• 66°

Robotics team places among the world’s best — Bogue Chitto’s Technocats finish in top 5 percent in their division at FIRST Tech Challenge world championship

A robot named Phoenix took a small team from Bogue Chitto to Houston to see the world.

The Bogue Chitto Technocats — freshmen Justin Kyzar and Hugh Greer, sophomores Jaylee Martin and Camryn White, juniors Bruce Smith and Faith Dickerson and seniors Ian Jeansonne, Trequan Dorsey and Dakota West — didn’t win first place in their division at the FIRST Tech Challenge world championship, but the knowledge they brought back is gold.

“Even though we hoped for a better showing, we proved that we belong in the same company as the biggest and best schools around the globe,” Principal Scott Merrell said. “I cannot express just how proud I am of the teachers and the students that worked so hard to achieve such a high level of success. That’s how we do things at BC.”

The small team placed 47th out of 64 teams in the top 5 percent in their division in the world. It was the first time the Lincoln County school competed in a world championship.

“It was great. It was a real eye opener for everybody,” said robotics club co-sponsor Reginald Wise. He and Wendy Cawthorn lead the student team.

The team attended the four-day event with the best of the best in robotics competing against each other. Between the Houston event and another held in Detroit, Michigan, at the same time, more than 30,000 students from 1,200 teams in 62 countries competed against each other for the championship.

The Bogue Chitto team won several regional events to garner a spot in the invitation-only competition. They were the only public school in Mississippi to receive the honor. The FIRST — For Inspiration and Recognition of Science and Technology — competition pits teams on a head-to-head playing field with robots they have designed, built and programmed. But the robots are just part of the competition. Teams must also raise funds, design a team brand, hone teamwork skills and perform community outreach. Interview skills account for a third of their score.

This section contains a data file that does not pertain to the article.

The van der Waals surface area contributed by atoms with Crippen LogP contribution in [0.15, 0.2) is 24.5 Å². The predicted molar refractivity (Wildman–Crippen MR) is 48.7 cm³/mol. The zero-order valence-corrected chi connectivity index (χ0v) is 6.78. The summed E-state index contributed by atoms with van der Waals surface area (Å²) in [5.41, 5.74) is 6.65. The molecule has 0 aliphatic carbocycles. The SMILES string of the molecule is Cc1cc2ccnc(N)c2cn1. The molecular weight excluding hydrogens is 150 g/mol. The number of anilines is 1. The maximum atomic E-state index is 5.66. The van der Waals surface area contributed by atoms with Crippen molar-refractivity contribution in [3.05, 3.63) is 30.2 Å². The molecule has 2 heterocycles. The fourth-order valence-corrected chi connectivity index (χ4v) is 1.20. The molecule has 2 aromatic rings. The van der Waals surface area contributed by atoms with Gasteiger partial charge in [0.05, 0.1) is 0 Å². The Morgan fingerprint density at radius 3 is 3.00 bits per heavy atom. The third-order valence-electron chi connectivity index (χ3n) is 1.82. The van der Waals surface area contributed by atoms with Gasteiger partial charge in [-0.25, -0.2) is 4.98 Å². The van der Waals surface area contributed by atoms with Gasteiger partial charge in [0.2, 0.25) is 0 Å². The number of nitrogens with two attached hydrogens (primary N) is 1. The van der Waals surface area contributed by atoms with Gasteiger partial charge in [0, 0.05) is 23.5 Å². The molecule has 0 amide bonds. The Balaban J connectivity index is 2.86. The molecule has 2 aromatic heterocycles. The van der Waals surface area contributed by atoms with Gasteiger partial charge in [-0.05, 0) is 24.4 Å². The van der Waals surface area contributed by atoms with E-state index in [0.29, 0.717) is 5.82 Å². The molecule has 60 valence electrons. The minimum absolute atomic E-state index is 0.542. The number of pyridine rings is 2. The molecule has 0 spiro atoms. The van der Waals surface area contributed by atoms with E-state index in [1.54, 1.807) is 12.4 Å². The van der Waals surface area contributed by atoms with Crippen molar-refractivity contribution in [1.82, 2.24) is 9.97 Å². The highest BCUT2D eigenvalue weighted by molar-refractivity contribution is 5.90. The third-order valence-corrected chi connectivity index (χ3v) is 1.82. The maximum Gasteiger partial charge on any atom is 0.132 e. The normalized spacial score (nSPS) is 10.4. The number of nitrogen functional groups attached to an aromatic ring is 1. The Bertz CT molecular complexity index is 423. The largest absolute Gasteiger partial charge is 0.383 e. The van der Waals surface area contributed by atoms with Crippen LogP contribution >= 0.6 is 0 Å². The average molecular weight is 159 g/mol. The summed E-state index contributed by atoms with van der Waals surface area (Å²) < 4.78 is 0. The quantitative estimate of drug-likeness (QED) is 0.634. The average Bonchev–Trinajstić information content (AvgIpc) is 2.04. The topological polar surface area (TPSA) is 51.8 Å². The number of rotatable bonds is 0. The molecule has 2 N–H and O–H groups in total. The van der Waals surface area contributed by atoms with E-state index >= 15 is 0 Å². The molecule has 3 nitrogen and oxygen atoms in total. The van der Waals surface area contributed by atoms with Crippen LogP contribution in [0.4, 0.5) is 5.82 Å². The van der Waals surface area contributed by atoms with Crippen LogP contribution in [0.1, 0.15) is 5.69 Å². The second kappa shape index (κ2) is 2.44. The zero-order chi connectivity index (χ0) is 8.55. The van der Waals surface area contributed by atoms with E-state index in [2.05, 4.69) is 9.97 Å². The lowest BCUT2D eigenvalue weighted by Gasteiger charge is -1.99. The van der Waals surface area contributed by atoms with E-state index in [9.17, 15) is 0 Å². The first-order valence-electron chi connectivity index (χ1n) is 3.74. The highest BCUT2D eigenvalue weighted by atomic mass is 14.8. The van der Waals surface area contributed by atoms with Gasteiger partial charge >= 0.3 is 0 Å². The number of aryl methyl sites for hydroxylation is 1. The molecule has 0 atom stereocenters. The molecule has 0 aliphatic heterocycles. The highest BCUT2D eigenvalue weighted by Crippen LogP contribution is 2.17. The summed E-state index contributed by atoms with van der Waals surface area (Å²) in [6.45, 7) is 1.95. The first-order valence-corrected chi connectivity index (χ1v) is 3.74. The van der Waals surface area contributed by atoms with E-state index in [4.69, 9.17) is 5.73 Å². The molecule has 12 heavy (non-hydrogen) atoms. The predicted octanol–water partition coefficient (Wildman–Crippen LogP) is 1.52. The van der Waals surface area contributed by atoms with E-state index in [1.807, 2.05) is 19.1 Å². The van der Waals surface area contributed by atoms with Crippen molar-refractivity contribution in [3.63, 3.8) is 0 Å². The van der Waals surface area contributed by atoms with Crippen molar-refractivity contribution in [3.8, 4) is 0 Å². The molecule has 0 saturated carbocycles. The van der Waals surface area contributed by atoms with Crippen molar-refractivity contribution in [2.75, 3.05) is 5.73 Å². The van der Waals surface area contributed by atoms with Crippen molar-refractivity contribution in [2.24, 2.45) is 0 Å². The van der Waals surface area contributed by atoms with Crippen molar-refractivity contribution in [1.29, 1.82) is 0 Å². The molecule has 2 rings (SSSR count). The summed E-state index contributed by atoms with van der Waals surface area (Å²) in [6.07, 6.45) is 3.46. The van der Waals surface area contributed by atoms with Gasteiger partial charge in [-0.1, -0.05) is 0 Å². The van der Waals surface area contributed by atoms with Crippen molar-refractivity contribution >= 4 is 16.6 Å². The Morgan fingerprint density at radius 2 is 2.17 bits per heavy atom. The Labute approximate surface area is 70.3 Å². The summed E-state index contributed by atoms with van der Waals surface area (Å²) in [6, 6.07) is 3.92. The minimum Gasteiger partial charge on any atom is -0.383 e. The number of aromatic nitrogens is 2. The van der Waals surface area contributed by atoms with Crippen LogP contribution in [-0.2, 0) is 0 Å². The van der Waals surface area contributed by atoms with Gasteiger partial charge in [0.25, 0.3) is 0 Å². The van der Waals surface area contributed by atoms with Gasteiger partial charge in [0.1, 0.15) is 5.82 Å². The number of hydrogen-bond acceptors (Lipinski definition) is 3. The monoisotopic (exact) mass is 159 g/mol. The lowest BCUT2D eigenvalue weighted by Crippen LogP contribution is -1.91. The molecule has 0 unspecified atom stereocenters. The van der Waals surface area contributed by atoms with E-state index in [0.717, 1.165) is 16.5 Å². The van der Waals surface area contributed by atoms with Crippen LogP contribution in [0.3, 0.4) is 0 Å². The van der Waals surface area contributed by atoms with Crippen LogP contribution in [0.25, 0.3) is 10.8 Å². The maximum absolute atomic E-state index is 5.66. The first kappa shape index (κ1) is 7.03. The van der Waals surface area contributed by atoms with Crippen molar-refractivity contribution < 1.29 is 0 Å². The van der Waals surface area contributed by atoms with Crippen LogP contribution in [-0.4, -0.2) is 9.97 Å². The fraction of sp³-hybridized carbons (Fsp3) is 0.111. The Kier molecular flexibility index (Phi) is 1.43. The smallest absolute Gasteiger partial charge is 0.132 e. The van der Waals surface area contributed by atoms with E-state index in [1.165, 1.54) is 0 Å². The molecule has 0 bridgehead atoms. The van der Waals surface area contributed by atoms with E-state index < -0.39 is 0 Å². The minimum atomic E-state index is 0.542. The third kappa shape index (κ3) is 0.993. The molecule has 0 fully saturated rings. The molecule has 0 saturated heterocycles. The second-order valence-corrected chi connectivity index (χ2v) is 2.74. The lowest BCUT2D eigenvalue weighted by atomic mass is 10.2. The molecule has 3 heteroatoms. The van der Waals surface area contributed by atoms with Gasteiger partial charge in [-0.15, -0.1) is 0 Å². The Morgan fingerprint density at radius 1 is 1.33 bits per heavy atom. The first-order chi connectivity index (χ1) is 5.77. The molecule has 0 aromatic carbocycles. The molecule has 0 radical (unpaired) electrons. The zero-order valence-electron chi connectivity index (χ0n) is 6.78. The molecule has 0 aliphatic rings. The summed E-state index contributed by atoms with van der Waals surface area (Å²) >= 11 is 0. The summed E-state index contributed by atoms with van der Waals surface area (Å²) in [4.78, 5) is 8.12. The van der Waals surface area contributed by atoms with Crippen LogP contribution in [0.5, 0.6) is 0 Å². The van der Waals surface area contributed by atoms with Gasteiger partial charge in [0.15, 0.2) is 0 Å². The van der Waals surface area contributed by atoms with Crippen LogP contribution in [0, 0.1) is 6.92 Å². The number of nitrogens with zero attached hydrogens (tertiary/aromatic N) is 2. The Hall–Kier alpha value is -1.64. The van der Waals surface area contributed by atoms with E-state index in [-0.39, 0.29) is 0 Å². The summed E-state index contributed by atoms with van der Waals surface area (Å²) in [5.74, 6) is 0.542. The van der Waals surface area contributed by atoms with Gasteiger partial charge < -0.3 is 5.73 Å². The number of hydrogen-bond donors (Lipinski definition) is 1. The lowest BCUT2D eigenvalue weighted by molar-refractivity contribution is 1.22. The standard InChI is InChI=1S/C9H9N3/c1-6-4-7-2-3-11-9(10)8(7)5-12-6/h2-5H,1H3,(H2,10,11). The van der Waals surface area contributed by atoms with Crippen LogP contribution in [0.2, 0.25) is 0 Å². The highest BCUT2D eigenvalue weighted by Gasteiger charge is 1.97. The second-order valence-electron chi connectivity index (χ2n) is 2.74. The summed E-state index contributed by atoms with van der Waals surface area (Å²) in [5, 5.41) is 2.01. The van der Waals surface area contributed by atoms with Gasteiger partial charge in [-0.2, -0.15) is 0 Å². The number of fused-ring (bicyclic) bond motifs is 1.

To do well in the competition, the Technocats needed to remotely-control the 120-pound robot to complete a series of tasks, such as picking up individual blocks almost as large as the robot and stacking them in another spot.

First the robot had to do it alone, then with the student operators at the control. The students program the robot for both types of tasks, Wise said.

“Basically you start with a bunch of metal and loose parts, then you have to program it to move,” he said. “then it’s up to you to make that happen.”

Wise said he’s pleased with the Technocats’ performance.

“We held our own against other teams that had been there before,” he said. “Next time, assuming we get the chance to go back again, we’ll do better.”

Merrell would like to see the robotics program expand at Bogue Chitto. He said he is working toward adding more career technical courses at the school.

He praised the community for its help raising the $6,000 needed to send the team to Houston. Several area banks stepped up to make the trip possible.

“Without them, we could not have gone,” he said. “This opportunity doesn’t come around often.”

As a senior, this should be Dorsey’s last year with the team, but he’s planning to stay involved as a mentor.

He’s disappointed the team didn’t do better, but said they can learn from the mistakes they made, such as not collaborating enough. Dorsey plans to attend Southwest Mississippi Community College so he’ll be available to help the younger students learn to program their robot.